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Underhill, Hunter R.; Yuan, Chun; Terry, James G.; Chen, Haiying; Espeland, Mark A.; Hatsukami, Thomas S.; Saam, Tobias; Chu, Baocheng; Yu, Wei; Oikawa, Minako; Takaya, Norihide; Yarnykh, Vasily L.; Kraft, Robert; Carr, J. Jeffrey; Maldjian, Joseph; Tang, Rong; Crouse, John R.: Differences in carotid arterial morphology and composition between individuals with and without obstructive coronary artery disease: A cardiovascular magnetic resonance study. In: Journal of Cardiovascular Magnetic Resonance 2008, 10:31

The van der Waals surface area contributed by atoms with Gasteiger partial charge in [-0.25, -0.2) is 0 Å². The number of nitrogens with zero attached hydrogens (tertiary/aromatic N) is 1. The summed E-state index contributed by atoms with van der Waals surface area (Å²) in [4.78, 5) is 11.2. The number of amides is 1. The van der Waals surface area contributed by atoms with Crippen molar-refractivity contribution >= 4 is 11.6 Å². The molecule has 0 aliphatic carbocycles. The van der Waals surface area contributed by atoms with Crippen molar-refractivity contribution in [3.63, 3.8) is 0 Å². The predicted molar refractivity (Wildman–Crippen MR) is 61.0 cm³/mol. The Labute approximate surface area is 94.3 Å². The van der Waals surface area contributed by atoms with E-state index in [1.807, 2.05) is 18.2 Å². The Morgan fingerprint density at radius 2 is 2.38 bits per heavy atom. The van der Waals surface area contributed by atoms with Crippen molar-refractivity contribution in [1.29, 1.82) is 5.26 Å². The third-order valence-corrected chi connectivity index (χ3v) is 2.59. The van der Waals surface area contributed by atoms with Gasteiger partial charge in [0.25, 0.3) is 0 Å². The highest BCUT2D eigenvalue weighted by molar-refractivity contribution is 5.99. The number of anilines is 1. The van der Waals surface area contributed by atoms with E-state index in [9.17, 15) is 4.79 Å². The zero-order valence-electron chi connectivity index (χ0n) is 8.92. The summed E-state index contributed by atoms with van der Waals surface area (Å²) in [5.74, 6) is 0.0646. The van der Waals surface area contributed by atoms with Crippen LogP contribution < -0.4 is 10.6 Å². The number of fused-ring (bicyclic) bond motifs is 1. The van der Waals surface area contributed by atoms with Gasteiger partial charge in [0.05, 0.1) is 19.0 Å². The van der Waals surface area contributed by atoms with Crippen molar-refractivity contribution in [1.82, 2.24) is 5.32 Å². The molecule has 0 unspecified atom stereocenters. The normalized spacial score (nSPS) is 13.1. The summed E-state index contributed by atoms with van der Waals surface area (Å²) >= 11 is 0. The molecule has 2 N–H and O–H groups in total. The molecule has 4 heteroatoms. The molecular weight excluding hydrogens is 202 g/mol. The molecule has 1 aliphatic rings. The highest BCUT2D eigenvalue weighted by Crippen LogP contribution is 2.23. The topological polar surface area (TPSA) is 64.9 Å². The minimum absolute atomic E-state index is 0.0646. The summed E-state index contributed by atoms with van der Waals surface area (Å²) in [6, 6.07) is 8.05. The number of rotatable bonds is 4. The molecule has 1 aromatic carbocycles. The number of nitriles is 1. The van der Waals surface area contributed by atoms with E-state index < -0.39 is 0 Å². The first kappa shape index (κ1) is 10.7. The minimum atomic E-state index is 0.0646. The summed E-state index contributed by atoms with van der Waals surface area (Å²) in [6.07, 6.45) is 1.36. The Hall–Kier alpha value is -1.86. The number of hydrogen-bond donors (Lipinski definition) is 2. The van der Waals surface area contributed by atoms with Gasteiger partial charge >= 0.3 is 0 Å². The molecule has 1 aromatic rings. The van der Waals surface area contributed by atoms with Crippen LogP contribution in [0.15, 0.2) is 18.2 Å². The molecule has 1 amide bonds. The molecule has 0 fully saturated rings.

Objective: We sought to determine differences with cardiovascular magnetic resonance (CMR) in the morphology and composition of the carotid arteries between individuals with angiographically-defined obstructive coronary artery disease (CAD, >= 50% stenosis, cases) and those with angiographically normal coronaries ( no lumen irregularities, controls). Methods and results: 191 participants (50.3% female; 50.8% CAD cases) were imaged with a multi-sequence, carotid CMR protocol at 1.5T. For each segment of the carotid, lumen area, wall area, total vessel area (lumen area + wall area), mean wall thickness and the presence or absence of calcification and lipid-rich necrotic core were recorded bilaterally. In male CAD cases compared to male controls, the distal bulb had a significantly smaller lumen area (60.0 +/- 3.1 vs. 79.7 +/- 3.2 mm(2), p < 0.001) and total vessel area (99.6 +/- 4.0 vs. 119.8 +/- 4.1 mm(2); p < 0.001), and larger mean wall thickness (1.25 +/- 0.03 vs. 1.11 +/- 0.03 mm; p = 0.002). Similarly, the internal carotid had a smaller lumen area (37.5 +/- 1.8 vs. 44.6 +/- 1.8 mm(2); p = 0.006) and smaller total vessel area (64.0 +/- 2.3 vs. 70.9 +/- 2.4 mm(2); p = 0.04). These metrics were not significantly different between female groups in the distal bulb and internal carotid or for either gender in the common carotid. Male CAD cases had an increased prevalence of lipid-rich necrotic core (49.0% vs. 19.6%; p = 0.003), while calcification was more prevalent in both male (46.9% vs. 17.4%; p = 0.002) and female (33.3% vs. 14.6%; p = 0.031) CAD cases compared to controls. Conclusion: Males with obstructive CAD compared to male controls had carotid bulbs and internal carotid arteries with smaller total vessel and lumen areas, and an increased prevalence of lipid-rich necrotic core. Carotid calcification was related to CAD status in both males and females. Carotid CMR identifies distinct morphological and compositional differences in the carotid arteries between individuals with and without angiographically-defined obstructive CAD.